Rich Cannici Jr., right, looks over some goodies with pastry chef Melinda Lachapelle at Sweet Caroline’s Bakery in Palm Harbor. Cannici recently expanded the business at 3347 Tampa Road to include a café.
PALM HARBOR – In mid-May, Palm Harbor’s Sweet Caroline’s Bakery got a new neighbor; Sweet Caroline’s Café. It continues the dream of Rich Cannici Jr., a U.S. Marine veteran who opened the bakery nearly four years ago and has now expanded the business.
“If you had told me 10 years ago that I would be operating a bakery I would not have believed you,” he said. “I was always comfortable around the kitchen and food so when the opportunity arose to start this business it seemed to fit.”
Cannici, 33, said his experience in the Marines helped him run the business, as did the three tours of Iraq he served from the time of his graduation from the U.S. Naval Academy in 2002 until his military retirement in 2007.
“I always had a passion for running my own show and running a business and the Marines reinforced it a lot,” said Cannici, a retired Marine captain. “I was in charge of young guys. I like being in control.”
Cannici admits it is a lot tougher being in control in Iraq than in the bakery. There is so much more at stake.
“Tough? It was different than anything I ever experienced. It was taxing, mentally and physically challenging,” he said. “I had 50 to 60 young guys under me and I was blessed that they were such great guys, it made everything a lot easier. They were amazing; it was a lot less tough than it could have been.”
Less tough or not, there were times in Iraq he said that he had to work hard to keep it together.
“I learned lessons that I will keep with me for the rest of my life,” he said. “We lost some of them, some got injured, but we had to keep coming back day after day. It was difficult to keep your emotions compartmentalized and still come to work.”
It was tough on his family back home too. His dad, Rich Sr. and his mom Mary dreaded the time when he was over in Iraq.
“It was one of the most difficult things I’ve ever experienced,” said Rich Sr. “Back then there was a report on the news every day that someone was killed in action and we had no way of knowing who it was. We never knew if somebody would show up at the door in a Marine uniform to give us the bad news. It was a frightening and anxious time for his mother and me.”
The frightening times turned into good times as young Rich came home. His last assignment was at MacDill Air Force Base with Special Operations Command. Then, when he got out, he opened the bakery at its present location at 3347 Tampa Road in Palm Harbor. His parents are glad to help.
“I had retired from a 38-year career in data processing,” said the elder Cannici. “I don’t know anything about the food business but I’m glad to help clean up, sweep the floor, wipe tables whatever is needed.”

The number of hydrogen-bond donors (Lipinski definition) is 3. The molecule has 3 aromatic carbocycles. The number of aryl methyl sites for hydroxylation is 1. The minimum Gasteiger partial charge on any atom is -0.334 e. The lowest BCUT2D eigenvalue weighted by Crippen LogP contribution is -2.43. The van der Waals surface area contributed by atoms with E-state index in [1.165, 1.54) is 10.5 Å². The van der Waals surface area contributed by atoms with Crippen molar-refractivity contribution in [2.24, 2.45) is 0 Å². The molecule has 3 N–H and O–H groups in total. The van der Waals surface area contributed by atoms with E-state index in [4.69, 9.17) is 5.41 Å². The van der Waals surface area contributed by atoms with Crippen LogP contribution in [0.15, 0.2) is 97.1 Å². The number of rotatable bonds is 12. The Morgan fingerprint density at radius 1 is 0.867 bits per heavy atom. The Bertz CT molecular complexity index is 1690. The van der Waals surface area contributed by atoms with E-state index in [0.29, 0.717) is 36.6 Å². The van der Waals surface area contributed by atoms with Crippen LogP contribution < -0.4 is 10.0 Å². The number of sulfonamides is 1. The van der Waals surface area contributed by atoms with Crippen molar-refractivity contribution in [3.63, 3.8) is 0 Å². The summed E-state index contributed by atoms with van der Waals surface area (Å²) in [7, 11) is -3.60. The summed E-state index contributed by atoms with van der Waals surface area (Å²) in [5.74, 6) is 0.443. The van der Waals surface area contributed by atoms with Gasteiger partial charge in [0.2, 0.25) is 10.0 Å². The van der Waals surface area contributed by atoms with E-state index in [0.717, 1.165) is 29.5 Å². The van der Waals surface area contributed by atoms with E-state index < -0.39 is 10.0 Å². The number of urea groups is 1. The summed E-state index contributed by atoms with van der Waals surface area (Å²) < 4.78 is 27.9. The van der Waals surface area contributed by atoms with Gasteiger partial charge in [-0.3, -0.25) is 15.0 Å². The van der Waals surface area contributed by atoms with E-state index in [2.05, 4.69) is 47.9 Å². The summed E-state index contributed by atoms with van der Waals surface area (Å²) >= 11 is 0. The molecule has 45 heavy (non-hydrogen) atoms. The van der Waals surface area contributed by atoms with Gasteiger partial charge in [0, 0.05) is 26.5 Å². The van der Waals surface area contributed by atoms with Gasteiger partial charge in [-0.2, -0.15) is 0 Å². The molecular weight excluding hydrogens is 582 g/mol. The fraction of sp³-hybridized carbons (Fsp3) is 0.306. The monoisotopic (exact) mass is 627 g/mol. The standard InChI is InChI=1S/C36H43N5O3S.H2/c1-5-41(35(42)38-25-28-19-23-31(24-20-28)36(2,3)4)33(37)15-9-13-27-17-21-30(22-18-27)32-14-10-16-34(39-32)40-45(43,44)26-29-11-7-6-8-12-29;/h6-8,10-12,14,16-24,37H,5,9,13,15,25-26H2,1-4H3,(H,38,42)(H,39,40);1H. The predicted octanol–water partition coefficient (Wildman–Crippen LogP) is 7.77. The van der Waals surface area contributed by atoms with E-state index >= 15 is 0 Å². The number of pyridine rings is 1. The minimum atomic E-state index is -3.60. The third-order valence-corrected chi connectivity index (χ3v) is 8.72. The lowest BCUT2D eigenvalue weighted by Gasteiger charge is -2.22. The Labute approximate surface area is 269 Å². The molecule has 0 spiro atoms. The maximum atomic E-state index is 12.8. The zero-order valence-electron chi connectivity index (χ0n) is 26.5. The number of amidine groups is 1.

But he said his wife, Mary, plays a bigger role in the business.
“She has been in the food business for many, many years,” he said. “Her experience made it logical to open the café, and she is helping out with the quiches and sandwiches and the homemade soups.”
There is no doubt Rich Sr. is his son’s biggest booster. Ask him about the business and he’s ready with a list of things that make the bakery and café unique to the area.
“First of all everything is made from scratch, everything, including the fillings for the pies and pastries,” he said. “Secondly when you walk in you can see everything. Everything is open. You can see the bakers doing their work, you can see the ovens and you can watch as they take things out of the ovens. You can watch everything being made.”
Rich Jr. is a busy man keeping two businesses running and on an even keel. He says his wife, Caroline and sons Rich III, 2, and Joseph, 1, understand that he can’t be always around the house. And he thanks his parents and in-laws for that too.
“Both parents live close by and we get help from them both at home and at work so I can focus on the business,” he said. “It hasn’t been easy. I’m gone in the morning before the family is up and get home in the evening with just a little time before they go off to bed. I work for the opportunity to spend more time with the family. I hope it pays off in the long run.”
The future promises to get busier before it gets easier. Cannici hopes to expand, but in a special way.
“I try not to look too far out, but I want to continue to build Sweet Caroline’s and grow the business but I want it to maintain that hometown feel,” he said. “That is what people have responded to and I don’t want to jeopardize that.”
“I do love this, I’m loving it. We’re in the business of making people happy, they are happy to come here they love the smell of the place. It has been a lot of fun. It is a lot different from the Marines.”
Yet he doesn’t ever want to forget his Marine experience and those months in Iraq.
On the wall in the Bakery is a citation honoring Richard Cannici for bravery in combat. It outlines the measures he took one morning when his platoon ran into an ambush. It lauds the effort he put forth to protect his platoon and turn the tide eventually managing to recover weapons and take prisoners in the battle.
Memories of that make Cannici grateful that he is home.
“I consider myself extremely lucky,” he said. “When I got home the last time with just some nicks and scratches, and made it back from those three tours in good mental shape, I feel extremely lucky.”